Catch the Blue Train

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In Seattle lurks a unique Bentley and a host of other exotica

A friend of mine is a dyed-in-the-wool motor racing enthusiast, as well as a great fan of unlimited hydroplaning. Thus, when he started talking casually about the ‘Blue Train’ over dinner in Seattle’s Metropolitan Grille last November, I wasn’t altogether surprised. But with him, you never quite know. Surely he didn’t mean the real ‘Blue Train’? It was quite within the realms of possibility that he had simply acquired one of those great Pacific North-West diesel locomotives, for this is a man who collects.

It was, however, the real ‘Blue Train’ that we were discussing. Not the train itself, you understand, but the car that beat it. The real, one-off, totally restored Bentley 6-1/2-litre with which Captain Woolf Barnato – one of the original Bentley Boys – successfully raced the Blue Train back in 1930.

Time has obscured the precise reason why Barnato, the victor at Le Mans in 1928 (with Bernard Rubin), 1929 (with Sir Henry Birkin) and 1930 (with Glen Kidston) and a man famed for his generosity as well as his sheer physical strength and joie de vivre, decided to emulate Rover’s feat by taking on the famous Blue Train. The whole thing proved nothing and arose from a casual discussion, but was only ever intended to be a bit of fun.

On March 13 Barnato set off from Cannes at 6pm, shortly after the train itself had left. He reached Boulogne by 10.30 the following morning, and made the 11.35am boat, reaching Folkstone by one. He was at the RAC Club in Pall Mall by 3.30pm, a handsome three and three-quarter hours before the train pulled in to Victoria station. Without exceeding 75mph, he had averaged 43.43mph in France, and it is said that he and golfing companion Dale Bourne, who is believed to have taken the train, celebrated in style.

“Why don’t you,” said my companion as we discussed the car, “come up tomorrow and pick it up with us?”

Well, why didn’t I, indeed. . . It was thus that I travelled from Redmond, just north of Seattle, back into the city with Byron Sanborn and Thor Thorson, Bruce McCaw’s partners in Vintage Racing Motors Inc, a dealer in some most interesting automobiles. We threaded our way to a particularly dingy region down by the railroad tracks, there to locate a small treasure trove in which the great car had recently been overhauled. Such an Aladdin’s Cave was totally unexpected within the locale, but it specialises in all manner of work including a detailed rebuild of a vintage Alfa Romeo which required serious remedial attention in the transmission department.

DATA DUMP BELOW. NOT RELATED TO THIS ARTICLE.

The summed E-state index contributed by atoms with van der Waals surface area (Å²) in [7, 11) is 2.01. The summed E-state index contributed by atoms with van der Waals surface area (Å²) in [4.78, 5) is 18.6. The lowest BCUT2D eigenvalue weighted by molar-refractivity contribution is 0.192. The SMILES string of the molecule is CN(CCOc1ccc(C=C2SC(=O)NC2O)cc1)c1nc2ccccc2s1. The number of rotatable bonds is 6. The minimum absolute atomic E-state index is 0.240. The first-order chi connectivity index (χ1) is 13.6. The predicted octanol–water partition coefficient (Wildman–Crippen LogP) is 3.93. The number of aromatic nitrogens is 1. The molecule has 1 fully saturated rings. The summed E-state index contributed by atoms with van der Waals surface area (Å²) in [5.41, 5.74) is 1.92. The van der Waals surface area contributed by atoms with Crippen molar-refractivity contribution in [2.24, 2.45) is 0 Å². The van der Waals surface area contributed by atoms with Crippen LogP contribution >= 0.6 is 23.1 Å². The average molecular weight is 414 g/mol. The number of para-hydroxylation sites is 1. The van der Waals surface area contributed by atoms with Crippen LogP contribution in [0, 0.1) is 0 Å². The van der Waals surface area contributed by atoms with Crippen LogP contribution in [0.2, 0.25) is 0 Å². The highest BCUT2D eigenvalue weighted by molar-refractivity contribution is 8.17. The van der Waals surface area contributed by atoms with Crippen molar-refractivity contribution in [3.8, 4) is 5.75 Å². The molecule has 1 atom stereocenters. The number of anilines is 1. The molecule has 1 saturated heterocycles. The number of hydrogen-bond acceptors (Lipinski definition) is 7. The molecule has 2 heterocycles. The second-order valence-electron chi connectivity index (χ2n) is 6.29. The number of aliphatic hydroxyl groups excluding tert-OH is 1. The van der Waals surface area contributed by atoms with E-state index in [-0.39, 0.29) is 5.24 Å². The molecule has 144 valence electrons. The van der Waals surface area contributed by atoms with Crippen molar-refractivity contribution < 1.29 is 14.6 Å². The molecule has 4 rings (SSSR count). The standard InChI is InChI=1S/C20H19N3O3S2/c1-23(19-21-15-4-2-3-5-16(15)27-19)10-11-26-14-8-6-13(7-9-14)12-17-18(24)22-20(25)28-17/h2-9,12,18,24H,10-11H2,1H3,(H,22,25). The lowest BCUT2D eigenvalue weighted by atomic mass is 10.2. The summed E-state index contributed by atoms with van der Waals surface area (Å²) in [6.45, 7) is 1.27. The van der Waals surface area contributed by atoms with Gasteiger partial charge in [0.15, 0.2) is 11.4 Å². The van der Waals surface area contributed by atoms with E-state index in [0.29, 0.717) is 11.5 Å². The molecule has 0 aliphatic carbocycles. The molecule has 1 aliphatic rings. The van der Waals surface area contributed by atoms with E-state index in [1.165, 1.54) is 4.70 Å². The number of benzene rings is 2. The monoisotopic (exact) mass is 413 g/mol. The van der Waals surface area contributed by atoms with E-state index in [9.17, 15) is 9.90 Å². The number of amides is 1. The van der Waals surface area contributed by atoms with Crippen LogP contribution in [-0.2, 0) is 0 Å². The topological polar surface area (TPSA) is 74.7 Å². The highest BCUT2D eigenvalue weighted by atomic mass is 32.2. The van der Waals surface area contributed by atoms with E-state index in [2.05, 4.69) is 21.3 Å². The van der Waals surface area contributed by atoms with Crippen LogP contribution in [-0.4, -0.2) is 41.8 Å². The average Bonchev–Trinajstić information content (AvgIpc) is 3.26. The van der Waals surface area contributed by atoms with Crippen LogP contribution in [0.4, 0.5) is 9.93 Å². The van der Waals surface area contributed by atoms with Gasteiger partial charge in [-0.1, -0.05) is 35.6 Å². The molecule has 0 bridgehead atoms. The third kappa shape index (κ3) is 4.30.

Mentally I cast around for the trailer on which we would load the Bentley to take it back up to Redmond, but to my surprise Byron swung casually behind the wheel. “Oh no,” he smiled, “we’re driving back.”

I’ve been in some unusual machines, but the experience of chugging along in the Blue Train Bentley, through the streets of downtown Seattle and thence on the I 90 back up towards Redmond, was just too much, our scuttle line almost at the height of some of the cars whose occupants stared agog. Barnato’s grand old lady is in perfect condition, immaculate in British Racing Green (originally it was black with a fabric bonnet) with tan leather upholstery and its side-saddle occasional rear seat. The original cocktail cabinets are intact. With its chopped coupe roofline, massive radiator and flared mudguards it is a truly outrageous shape. Even today it draws incredulous glances; one can only imagine the impact it had in its heyday.